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Thursday, July 7, 2022

Preventing Suicide Through Better Firearm Safety Policy in the United States

J. W. Swanson
Psychiatric Services
Volume 72, Issue 2
February 01, 2021, 174-179


The U.S. suicide rate continues to increase, despite federal investment in developing preventive behavioral health care interventions. Important determinants of suicide—social, economic, and circumstantial—have little or no connection to psychopathology. Firearm injuries account for over half of suicides, and firearm access is perhaps the most important modifiable determinant. Thus gun safety policy deserves special attention as a pathway to suicide prevention. This article summarizes arguments for several recommended statutory modifications to firearm restrictions at the state level. The policy challenge is to develop and implement evidence-based strategies to keep guns out of the hands of people at highest risk of suicide, without unduly infringing the rights of a large number of gun owners who are unlikely to harm anyone. Recommendations for states include expansion and refinement of legal criteria prohibiting firearm purchase, possession, or access to better align with suicide risk, including prohibition for persons with brief involuntary psychiatric holds or repeated alcohol-impaired driving convictions; enactment of extreme risk protection order laws, which allow temporary removal of firearms from persons who are behaving dangerously, and entering purchase prohibition data for these persons in the FBI’s background-check database; and adoption of an innovative policy known as precommitment against suicide as well as voluntary self-enrollment in the FBI’s background-check database.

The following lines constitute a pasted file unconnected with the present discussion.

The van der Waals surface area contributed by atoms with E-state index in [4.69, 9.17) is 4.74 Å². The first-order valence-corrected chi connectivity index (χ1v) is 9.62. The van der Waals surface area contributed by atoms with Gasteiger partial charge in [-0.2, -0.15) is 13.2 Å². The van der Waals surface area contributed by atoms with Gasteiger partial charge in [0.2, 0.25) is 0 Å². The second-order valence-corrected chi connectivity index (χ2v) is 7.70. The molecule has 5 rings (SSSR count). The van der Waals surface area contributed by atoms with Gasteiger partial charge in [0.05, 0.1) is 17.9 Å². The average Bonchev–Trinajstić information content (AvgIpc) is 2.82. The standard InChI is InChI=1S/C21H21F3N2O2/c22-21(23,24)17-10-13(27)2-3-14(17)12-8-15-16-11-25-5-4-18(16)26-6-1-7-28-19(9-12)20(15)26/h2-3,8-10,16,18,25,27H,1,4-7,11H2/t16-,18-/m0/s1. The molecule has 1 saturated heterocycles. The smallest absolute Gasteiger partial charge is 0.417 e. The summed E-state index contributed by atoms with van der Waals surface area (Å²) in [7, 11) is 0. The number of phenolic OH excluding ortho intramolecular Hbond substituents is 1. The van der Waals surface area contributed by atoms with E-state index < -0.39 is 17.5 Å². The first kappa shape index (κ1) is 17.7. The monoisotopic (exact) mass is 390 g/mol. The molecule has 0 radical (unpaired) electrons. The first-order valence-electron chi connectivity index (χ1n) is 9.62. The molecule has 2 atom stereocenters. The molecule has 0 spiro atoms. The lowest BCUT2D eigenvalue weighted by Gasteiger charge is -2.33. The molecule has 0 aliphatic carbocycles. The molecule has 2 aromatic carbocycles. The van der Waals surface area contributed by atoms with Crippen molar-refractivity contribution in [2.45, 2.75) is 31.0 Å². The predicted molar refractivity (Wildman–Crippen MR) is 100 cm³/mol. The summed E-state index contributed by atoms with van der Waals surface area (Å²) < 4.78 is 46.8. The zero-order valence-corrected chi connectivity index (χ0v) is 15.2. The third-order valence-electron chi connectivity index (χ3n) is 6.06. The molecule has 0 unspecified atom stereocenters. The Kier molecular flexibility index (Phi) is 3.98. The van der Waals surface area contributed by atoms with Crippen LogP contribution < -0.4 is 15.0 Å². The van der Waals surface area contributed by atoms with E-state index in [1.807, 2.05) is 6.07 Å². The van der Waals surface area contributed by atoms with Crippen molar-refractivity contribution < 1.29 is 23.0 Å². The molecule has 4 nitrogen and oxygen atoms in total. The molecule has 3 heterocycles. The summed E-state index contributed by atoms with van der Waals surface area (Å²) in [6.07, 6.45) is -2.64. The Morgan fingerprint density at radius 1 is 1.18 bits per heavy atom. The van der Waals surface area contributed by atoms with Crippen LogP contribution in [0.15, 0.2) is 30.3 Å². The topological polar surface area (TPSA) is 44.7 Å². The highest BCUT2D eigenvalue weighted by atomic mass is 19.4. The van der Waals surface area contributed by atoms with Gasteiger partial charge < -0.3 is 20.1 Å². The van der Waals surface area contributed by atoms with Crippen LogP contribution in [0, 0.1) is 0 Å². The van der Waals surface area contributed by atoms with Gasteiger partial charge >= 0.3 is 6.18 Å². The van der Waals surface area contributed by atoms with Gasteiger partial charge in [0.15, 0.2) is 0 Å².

• Suicide is caused by many factors in addition to mental illness and often cannot be prevented by mental health treatment alone.
  • Access to firearms is one of the most important modifiable determinants of suicide mortality in the United States.
  • Evidence-based firearm restrictions and policies that limit gun access to people who pose a clear risk of intentional self-harm could prevent many suicides without infringing the rights of lawful gun owners.
Important data points

Overall, 60% of males who died by suicide had no known mental health conditions. Across all age groups, firearm suicides were more common among males without known mental health conditions compared with males who had known mental health conditions. Between 32% and 40% of all young and middle-aged adults in the study had a history of problematic substance use. Between 43% and 48% of all young and middle-aged adults tested positive for alcohol at the time of their death.